Session Chairs: Mark Borrelli, University of Massachusetts; Laura Ludwig, Center for Coastal Studies
This session will bring together investigators and project teams that incorporate the use of sidescan sonar and other acoustic techniques to aid in the detection, removal and/or study of derelict fishing gear in coastal environments from shallow nearshore waters to deep ocean fishing grounds and freshwater inland lakes.
The recovery of derelict, lost, abandoned or discarded fishing gear in marine and freshwater environments has become an important tool worldwide for reducing the amount of debris in our waterways and thus mitigating impacts to habitat and living resources. In the US alone, removal efforts have been made in shallow sandy bays, deep rocky canyons, and every strata and substrate in between.
Recovery projects which use sonar to locate targets and assess their habitat impacts require users to interpret acoustic data for effective and efficient removal efforts. With varying operating frequencies, instrument configurations, survey platforms and substrate types, the acquisition and interpretation of acoustic data is often central to a successful recovery effort.
This session will bring together investigators and projects that incorporate sidescan sonar and other acoustic techniques to aid in the detection, removal and/or study of derelict fishing gear in coastal environments, with an examination of the results found in shallow nearshore waters, at great depth, and on differing substrate. Presentations will explore image, signal and data interpretation, efficiency of various methodologies used across a wide range of habitats, ground-truthing efforts, cost-benefit relationships, and lessons learned. Collaborations with fishing industry, technology firms, research teams and federal, regional and state management entities will be highlighted.
Don’t Have a Pot to Ping in: The Efficacy of Using Sidescan Sonar to Detect, Locate and Identify Derelict Fishing Gear.
presenting: Mark Borrelli (University of Massachusetts, Boston, United States); authors: Mark Borrelli (University of Massachusetts, Boston, United States), Laura Ludwig (Center for Coastal Studies), Bryan Legare (Center for Coastal Studies), Theresa Smith (Center for Coastal Studies), Owen Nichols (Center for Coastal Studies)
Acoustic instruments with the ability to rapidly and accurately map the seafloor have long been in use. With increasing frequencies and other technological advances applications for these instruments have broadened dramatically. Several recent projects conducted by the Center for Coastal Studies have used both towed and mounted sidescan sonar instruments to locate and identify derelict fishing gear, particularly abandoned lobster pots. The mounted sidescan instrument used in these studies is a Phase-measuring sidescan sonar which yields co-registered dual frequency, sidescan sonar imagery (op. freq. 550/1600 kHz) and swath bathymetry (550 kHz), simultaneously. These data are also useful for trap assessment and recovery as well as habitat analysis. Examples from projects in Maine and Massachusetts, USA, using both mounted and towed sidescan sonar will be discussed. Gear was mapped over of multiple bottom types from mud and sand to cobble and rock outcrop in water depths ranging from <5m to over 50 m.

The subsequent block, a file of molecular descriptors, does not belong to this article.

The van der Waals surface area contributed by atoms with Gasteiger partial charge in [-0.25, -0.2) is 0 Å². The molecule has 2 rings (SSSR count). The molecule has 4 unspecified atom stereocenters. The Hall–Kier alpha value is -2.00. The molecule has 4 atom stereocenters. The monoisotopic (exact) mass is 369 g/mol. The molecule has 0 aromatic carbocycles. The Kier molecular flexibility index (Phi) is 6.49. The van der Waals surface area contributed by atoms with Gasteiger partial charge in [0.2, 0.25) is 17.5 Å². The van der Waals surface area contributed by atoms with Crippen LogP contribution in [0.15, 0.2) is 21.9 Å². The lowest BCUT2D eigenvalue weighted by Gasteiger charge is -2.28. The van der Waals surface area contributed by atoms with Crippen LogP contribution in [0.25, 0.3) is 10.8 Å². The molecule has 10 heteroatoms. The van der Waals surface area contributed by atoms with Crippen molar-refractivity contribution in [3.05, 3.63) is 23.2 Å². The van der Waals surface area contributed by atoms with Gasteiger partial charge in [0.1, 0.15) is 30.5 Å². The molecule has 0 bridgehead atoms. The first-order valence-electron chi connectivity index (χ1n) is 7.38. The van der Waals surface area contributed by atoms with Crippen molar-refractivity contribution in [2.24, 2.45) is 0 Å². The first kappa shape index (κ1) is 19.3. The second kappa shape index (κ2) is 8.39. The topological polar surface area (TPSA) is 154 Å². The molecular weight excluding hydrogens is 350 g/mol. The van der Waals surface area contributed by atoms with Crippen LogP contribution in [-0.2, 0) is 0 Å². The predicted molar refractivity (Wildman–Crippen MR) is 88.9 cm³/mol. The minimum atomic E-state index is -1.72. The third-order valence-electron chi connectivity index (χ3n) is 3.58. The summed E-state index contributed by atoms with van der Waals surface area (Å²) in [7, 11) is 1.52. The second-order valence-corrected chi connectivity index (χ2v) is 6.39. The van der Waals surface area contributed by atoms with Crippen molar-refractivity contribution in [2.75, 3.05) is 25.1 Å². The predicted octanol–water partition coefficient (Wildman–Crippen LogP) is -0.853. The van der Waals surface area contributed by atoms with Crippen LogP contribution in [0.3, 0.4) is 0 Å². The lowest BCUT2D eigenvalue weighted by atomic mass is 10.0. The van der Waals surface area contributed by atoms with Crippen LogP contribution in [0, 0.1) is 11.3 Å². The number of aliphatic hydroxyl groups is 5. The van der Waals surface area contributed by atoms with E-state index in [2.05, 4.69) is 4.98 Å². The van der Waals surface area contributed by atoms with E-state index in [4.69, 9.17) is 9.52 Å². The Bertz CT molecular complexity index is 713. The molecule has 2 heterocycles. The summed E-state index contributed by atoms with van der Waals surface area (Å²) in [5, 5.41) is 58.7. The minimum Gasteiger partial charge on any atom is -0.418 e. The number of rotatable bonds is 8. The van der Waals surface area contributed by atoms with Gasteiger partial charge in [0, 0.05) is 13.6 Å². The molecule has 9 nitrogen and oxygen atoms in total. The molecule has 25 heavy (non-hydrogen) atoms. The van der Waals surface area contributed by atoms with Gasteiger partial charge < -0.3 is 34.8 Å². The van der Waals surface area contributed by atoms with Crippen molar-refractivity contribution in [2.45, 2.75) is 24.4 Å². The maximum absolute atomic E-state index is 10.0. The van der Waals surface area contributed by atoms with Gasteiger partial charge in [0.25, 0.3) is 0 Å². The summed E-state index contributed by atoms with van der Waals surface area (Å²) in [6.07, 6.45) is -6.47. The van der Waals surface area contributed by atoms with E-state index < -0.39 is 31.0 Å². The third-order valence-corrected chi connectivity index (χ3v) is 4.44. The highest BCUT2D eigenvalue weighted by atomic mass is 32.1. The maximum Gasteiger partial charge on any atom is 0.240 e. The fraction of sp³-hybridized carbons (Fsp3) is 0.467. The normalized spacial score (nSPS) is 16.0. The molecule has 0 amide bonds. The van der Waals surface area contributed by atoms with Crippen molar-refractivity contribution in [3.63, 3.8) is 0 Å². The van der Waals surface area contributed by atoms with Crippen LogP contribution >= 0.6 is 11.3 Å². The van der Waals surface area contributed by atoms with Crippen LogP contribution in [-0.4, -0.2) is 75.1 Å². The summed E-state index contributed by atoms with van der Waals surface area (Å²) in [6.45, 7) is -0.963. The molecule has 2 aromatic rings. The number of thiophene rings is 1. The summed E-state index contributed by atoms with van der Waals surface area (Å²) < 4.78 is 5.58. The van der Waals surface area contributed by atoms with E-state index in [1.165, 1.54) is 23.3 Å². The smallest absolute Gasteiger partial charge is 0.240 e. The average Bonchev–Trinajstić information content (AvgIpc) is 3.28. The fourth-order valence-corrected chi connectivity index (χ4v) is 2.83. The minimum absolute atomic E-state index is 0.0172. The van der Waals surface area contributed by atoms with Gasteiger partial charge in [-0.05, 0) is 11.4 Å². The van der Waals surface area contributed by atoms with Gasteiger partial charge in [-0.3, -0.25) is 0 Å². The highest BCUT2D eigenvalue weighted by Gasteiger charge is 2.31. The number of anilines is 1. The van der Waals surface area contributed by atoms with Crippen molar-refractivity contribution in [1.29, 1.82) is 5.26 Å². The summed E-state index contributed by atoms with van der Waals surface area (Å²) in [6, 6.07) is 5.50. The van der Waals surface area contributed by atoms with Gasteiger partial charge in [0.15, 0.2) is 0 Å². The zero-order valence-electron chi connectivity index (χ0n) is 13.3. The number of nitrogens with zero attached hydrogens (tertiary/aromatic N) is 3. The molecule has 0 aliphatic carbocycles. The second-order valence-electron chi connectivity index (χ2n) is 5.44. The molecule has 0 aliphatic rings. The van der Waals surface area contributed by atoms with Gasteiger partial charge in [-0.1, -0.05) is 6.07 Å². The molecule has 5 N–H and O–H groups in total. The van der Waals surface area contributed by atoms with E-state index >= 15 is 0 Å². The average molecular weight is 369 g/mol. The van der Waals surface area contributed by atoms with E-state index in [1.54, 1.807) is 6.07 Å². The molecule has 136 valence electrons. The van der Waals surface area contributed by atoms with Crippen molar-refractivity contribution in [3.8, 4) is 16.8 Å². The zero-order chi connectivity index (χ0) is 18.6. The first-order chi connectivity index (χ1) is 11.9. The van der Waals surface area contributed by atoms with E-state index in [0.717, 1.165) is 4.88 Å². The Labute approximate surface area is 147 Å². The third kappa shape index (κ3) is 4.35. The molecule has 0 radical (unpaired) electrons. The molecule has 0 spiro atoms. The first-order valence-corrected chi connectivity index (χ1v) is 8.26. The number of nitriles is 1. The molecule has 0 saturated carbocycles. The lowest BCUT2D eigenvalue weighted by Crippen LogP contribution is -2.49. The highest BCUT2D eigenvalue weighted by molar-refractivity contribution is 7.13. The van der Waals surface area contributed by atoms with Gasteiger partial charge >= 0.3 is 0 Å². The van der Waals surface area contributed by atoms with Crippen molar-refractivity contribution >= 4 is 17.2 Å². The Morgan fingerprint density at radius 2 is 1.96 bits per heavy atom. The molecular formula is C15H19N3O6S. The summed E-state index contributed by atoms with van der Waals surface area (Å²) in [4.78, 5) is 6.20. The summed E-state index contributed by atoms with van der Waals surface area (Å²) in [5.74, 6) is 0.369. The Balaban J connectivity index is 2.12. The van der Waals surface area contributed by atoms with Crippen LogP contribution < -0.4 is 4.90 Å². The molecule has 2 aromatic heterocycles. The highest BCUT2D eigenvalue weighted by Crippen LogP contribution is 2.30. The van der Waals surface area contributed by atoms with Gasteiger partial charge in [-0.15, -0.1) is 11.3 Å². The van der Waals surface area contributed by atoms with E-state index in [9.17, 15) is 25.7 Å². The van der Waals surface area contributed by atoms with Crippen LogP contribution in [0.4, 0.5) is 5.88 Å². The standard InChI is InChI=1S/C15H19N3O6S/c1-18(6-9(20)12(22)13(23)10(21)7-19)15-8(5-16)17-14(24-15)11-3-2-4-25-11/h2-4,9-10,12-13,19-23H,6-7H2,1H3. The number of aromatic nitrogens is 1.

presenting: Mark Sullivan (Stockton University, United States); authors: Mark Sullivan (Stockton University, United States), Steve Evert (Stockton University), Peter Straub (Stockton University), Kaitlin Gannon (Jacques Cousteau National Estuarine Research Reserve), Nathan Robinson (Stockton University), Elizabeth Zimmermann (Stockton University), David Ambrose (Stockton University), Christopher Janiszewski (Stockton University)
Southern New Jersey’s coastal bays provide Essential Fish Habitat and ecological services to numerous mid-Atlantic species that use these areas during coastal migrations or as seasonal nurseries. While small in size relative to Delaware Bay, these bays and rivers account for ~42% of the State’s 10.5 million dollar blue crab fishery. Unfortunately, the dynamic nature of these systems (boat traffic, currents, storms) renders a substantial proportion of crabbing gear lost every year. The negative consequences of this loss are numerous: ecological impacts, navigational hazards, loss of commercial income. Over the past 5 years, Stockton University scientists have engaged local commercial crabbers and restoration groups throughout southern New Jersey to break the cycle of crab trap loss in these diverse coastal bay ecosystems. This work consists of four main objectives: (1) Survey and digitally map derelict crab trap targets via side-scan sonar in coastal bays and rivers covering 36 km of coastline, (2) Recover and recycle or repurpose derelict crab trap gear through the combined efforts of crabbers, scientists, and volunteers, (3) Train coastal bay crabbers on best practices for in-season recovery methods and low cost sonar operation skills, (4) Educate recreational boaters and crabbers on best practices for avoiding crab trap buoys and properly setting their own traps. To date, 2025 pieces of derelict gear have been removed off-season as part of these efforts, supplemented by in-season recoveries aimed at preventing future gear accumulation. Combined results and lessons learned from these NOAA Marine Debris Program-funded projects will be highlighted.